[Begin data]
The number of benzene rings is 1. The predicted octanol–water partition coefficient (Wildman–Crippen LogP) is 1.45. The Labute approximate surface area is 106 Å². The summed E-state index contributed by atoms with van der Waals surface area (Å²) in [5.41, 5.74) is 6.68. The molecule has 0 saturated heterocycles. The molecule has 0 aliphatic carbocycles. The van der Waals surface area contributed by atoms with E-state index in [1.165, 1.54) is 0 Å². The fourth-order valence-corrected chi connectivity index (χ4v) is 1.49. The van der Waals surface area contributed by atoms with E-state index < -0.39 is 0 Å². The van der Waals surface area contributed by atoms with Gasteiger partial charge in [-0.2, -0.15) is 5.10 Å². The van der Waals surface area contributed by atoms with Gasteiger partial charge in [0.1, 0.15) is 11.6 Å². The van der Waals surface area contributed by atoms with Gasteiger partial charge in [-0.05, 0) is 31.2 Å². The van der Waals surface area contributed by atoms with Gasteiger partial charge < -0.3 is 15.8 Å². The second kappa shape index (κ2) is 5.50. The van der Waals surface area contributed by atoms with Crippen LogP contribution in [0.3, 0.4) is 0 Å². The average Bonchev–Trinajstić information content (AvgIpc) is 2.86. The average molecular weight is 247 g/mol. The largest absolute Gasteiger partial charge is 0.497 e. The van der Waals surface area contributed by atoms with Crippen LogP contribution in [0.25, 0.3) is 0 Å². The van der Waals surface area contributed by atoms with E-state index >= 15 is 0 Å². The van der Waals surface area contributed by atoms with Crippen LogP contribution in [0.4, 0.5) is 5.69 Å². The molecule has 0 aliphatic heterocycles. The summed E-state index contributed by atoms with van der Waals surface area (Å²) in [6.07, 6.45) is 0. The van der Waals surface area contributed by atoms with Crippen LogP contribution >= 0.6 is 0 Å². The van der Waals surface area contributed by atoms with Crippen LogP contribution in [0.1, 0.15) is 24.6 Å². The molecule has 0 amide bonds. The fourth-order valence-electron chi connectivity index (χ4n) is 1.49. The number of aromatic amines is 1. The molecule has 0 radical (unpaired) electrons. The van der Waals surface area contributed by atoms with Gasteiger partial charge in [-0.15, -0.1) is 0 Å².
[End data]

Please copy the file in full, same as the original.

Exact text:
The number of benzene rings is 1. The predicted octanol–water partition coefficient (Wildman–Crippen LogP) is 1.45. The Labute approximate surface area is 106 Å². The summed E-state index contributed by atoms with van der Waals surface area (Å²) in [5.41, 5.74) is 6.68. The molecule has 0 saturated heterocycles. The molecule has 0 aliphatic carbocycles. The van der Waals surface area contributed by atoms with E-state index in [1.165, 1.54) is 0 Å². The fourth-order valence-corrected chi connectivity index (χ4v) is 1.49. The van der Waals surface area contributed by atoms with E-state index < -0.39 is 0 Å². The van der Waals surface area contributed by atoms with Gasteiger partial charge in [-0.2, -0.15) is 5.10 Å². The van der Waals surface area contributed by atoms with Gasteiger partial charge in [0.1, 0.15) is 11.6 Å². The van der Waals surface area contributed by atoms with Gasteiger partial charge in [-0.05, 0) is 31.2 Å². The van der Waals surface area contributed by atoms with Gasteiger partial charge < -0.3 is 15.8 Å². The second kappa shape index (κ2) is 5.50. The van der Waals surface area contributed by atoms with Crippen LogP contribution in [0.3, 0.4) is 0 Å². The average Bonchev–Trinajstić information content (AvgIpc) is 2.86. The average molecular weight is 247 g/mol. The largest absolute Gasteiger partial charge is 0.497 e. The van der Waals surface area contributed by atoms with Crippen LogP contribution in [0.25, 0.3) is 0 Å². The van der Waals surface area contributed by atoms with E-state index >= 15 is 0 Å². The van der Waals surface area contributed by atoms with Crippen LogP contribution in [0.4, 0.5) is 5.69 Å². The molecule has 0 aliphatic heterocycles. The summed E-state index contributed by atoms with van der Waals surface area (Å²) in [6.07, 6.45) is 0. The van der Waals surface area contributed by atoms with Crippen LogP contribution >= 0.6 is 0 Å². The van der Waals surface area contributed by atoms with Crippen LogP contribution in [0.1, 0.15) is 24.6 Å². The molecule has 0 amide bonds. The fourth-order valence-electron chi connectivity index (χ4n) is 1.49. The number of aromatic amines is 1. The molecule has 0 radical (unpaired) electrons. The van der Waals surface area contributed by atoms with Gasteiger partial charge in [-0.15, -0.1) is 0 Å².